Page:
Tamar Blake's day has arrived ... finally

RGD employee who cracked baby stealing case to get just reward on Heroes' Day

BY RACQUEL PORTER
Staff reporter
porterr@jamaicaobserver.com

Sunday, August 11, 2019

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AS a child, Tamar Delise Blake and her sister always admired the National Honours and Awards and vowed that one day they would be recognised during the event.

As each year passed, she told herself that she would be on the list for the next year.

“Since I was a child, my sister and I were always practising on Heroes' Day. We would practise how we were going to collect our awards, how we going to bow, the shuffle, the step back, pretending to hold out our hands and how we would be escorted from the platform,” she told the Jamaica Observer in an interview at her offices on Duke Street, downtown Kingston on Friday.

Blake has been bestowed with the Badge of Honour for Gallantry for an act of courage and bravery in ensuring the safe return of an abducted infant, Sae'breon Hutton.

Hours after the baby was born, he was stolen from the Victoria Jubilee Hospital on January 9, 2019.

On February 5, Peta-Gaye Ffrench, 27, turned up at the Registrar General's Department (RGD) at Twickenham Park, St Catherine, and attempted to register the baby.

A subsequent DNA test confirmed on February 7 that the baby belonged to Sinclair Hutton and his girlfriend Suzzett Whyte.

The baby and his parents were reunited on February 8.

Even though Blake believed in the statement she was making while watching the annual ceremony on Heroes' Day from her home in Ewarton, St Catherine, she never thought she would be recognised for doing her job.

The 39-year-old who holds a Master's degree in business said she always thought she would be recognised for volunteerism instead.

The registration officer, who has been employed to the agency for 15 years told the Sunday Observer that she was not supposed to be working at that location on that day.

“I was deputising for someone who was not at work, but I think everything was so divinely orchestrated because everyone was praying for this child and there was no lead, no nothing when this child went missing,” she continued.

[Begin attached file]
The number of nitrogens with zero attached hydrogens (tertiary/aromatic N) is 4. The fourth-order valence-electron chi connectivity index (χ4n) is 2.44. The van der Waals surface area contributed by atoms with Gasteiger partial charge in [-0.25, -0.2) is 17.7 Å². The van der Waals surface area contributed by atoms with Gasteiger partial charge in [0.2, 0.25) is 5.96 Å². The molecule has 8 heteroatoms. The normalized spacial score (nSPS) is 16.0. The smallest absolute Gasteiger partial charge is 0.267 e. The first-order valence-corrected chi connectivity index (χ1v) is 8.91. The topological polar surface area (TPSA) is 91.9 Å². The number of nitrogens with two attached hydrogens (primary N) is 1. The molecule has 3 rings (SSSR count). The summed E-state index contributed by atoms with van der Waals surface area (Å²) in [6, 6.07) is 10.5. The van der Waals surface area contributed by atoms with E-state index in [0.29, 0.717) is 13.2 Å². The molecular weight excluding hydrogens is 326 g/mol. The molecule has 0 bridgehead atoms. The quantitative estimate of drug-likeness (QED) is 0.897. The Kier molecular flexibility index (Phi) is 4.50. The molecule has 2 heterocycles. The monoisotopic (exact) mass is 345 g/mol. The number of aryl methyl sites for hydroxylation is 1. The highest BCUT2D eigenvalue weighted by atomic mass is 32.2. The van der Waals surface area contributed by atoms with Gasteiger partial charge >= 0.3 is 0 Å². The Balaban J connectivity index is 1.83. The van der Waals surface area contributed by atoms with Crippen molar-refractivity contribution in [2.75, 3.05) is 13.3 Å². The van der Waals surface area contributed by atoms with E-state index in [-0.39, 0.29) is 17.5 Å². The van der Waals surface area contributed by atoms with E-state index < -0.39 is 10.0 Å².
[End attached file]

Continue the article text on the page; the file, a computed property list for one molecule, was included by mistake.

As days turned into weeks, members of the public was concerned about the baby's well-being when the police were unable to make a breakthrough in the case.

By this time, Blake was more vigilant.

“If this woman ever makes the mistake and come to RGD she better not come when I am working,” she chatted among her colleagues when news broke that the baby was stolen.

“When she came everything seemed so legitimate. She came and said her baby was not registered and she came with the Child Health and Development Passport indicating that she had a baby. The only time you get a passport is after delivery. She said the baby was born at a particular time so the mere fact that she had a passport I said ok. I looked in the passport several times because there is no way that a baby can be born in a public or private hospital and he's not registered, not when we have bedside registration,” she explained.

At one point Blake said Ffrench asked her if it is normal for the RGD not to have the baby's information after birth.

According to Blake, she told Ffrench 'no' and explained to her that it was highly unlikely.

“She was saying 'You can call the nurse ennuh. You can call the nurse if you wish because I went to the clinic' and all of that,” Blake said Ffrench uttered in an attempt to convince her.

But little did Ffrench know that Blake was thinking ahead of her.

“While she was saying all of that I was doing my background checks. There is no way that you can be born at the Spanish Town Hospital and nobody has any log of you. So I said for argument's sake if we had missed it, it would be too coincidental for everybody, all the other persons in different facets of the hospital to miss out on this one person coming in and going out,” she said.

“She thought she was giving me the right answers because I didn't give her any indication that what she was saying to me wasn't adding up,” she stated.

Blake's gut feeling twinned with the 'red flags' that were left hanging, and when Ffrench was unable to answer certain questions, the registration officer immediately summoned the authorities.

One hundred and fifty-one days later when Blake turned on her television set, she was just in time to hear the announcer mention her name.

“I was like ahhh, you just called my name? Before she said I was getting a national award I saw my name in the caption and I said 'but that is my name' so I was like, ok. By this time I started to get calls,” she continued.

Soon after, her aunt Millicent Lindsay, whom she referred to as her second mother, came to visit her.

“She said 'Tamar, is this for real' and I said 'yes aunty, I just saw my name on TV,' she replied.

Humbled by the nomination, Blake said it is not an individual award but an agency award.

“It is a pleasure to accept the Badge of Honour for the management and staff at the Registrar General's Department as we continue to embrace the motto: 'We aim to satisfy',” she said.

Despite dedicating the award to the agency, she said she wishes her mother, who died in 2000, was alive to witness her recognition.

With 71 days left to prepare for the moment that she had only dreamt about, she said a comfortable shoe is a must-have.

While she spoke of her recognition, she would want Lindsay to prepare her garments in advance.

When the Sunday Observer spoke with Lindsay on Friday, she said she was not surprised that her niece will be among the 143 persons slated to receive national honours.


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